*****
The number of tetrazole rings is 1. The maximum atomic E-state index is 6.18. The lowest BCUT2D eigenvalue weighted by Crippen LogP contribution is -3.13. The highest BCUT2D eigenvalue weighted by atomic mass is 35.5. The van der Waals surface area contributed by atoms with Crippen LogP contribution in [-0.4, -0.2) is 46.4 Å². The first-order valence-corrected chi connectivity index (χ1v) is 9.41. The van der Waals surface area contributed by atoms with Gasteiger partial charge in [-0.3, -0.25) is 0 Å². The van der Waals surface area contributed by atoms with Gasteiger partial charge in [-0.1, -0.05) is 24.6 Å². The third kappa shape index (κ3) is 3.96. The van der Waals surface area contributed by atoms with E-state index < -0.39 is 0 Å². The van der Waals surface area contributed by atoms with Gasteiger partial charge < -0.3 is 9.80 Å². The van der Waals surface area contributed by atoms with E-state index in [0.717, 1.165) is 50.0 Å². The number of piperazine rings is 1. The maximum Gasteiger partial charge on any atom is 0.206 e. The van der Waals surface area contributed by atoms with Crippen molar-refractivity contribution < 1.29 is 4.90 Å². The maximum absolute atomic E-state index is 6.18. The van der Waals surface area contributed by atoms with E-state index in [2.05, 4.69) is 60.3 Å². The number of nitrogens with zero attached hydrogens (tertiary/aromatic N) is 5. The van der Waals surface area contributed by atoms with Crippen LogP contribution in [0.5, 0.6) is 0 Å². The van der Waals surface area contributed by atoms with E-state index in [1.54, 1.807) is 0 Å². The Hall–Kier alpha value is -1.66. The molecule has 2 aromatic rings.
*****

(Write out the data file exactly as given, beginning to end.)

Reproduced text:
The number of tetrazole rings is 1. The maximum atomic E-state index is 6.18. The lowest BCUT2D eigenvalue weighted by Crippen LogP contribution is -3.13. The highest BCUT2D eigenvalue weighted by atomic mass is 35.5. The van der Waals surface area contributed by atoms with Crippen LogP contribution in [-0.4, -0.2) is 46.4 Å². The first-order valence-corrected chi connectivity index (χ1v) is 9.41. The van der Waals surface area contributed by atoms with Gasteiger partial charge in [-0.3, -0.25) is 0 Å². The van der Waals surface area contributed by atoms with Gasteiger partial charge in [-0.1, -0.05) is 24.6 Å². The third kappa shape index (κ3) is 3.96. The van der Waals surface area contributed by atoms with E-state index < -0.39 is 0 Å². The van der Waals surface area contributed by atoms with Gasteiger partial charge < -0.3 is 9.80 Å². The van der Waals surface area contributed by atoms with E-state index in [0.717, 1.165) is 50.0 Å². The number of piperazine rings is 1. The maximum Gasteiger partial charge on any atom is 0.206 e. The van der Waals surface area contributed by atoms with Crippen molar-refractivity contribution < 1.29 is 4.90 Å². The maximum absolute atomic E-state index is 6.18. The van der Waals surface area contributed by atoms with E-state index in [2.05, 4.69) is 60.3 Å². The number of nitrogens with zero attached hydrogens (tertiary/aromatic N) is 5. The van der Waals surface area contributed by atoms with Crippen LogP contribution in [0.5, 0.6) is 0 Å². The van der Waals surface area contributed by atoms with E-state index in [1.54, 1.807) is 0 Å². The Hall–Kier alpha value is -1.66. The molecule has 2 aromatic rings.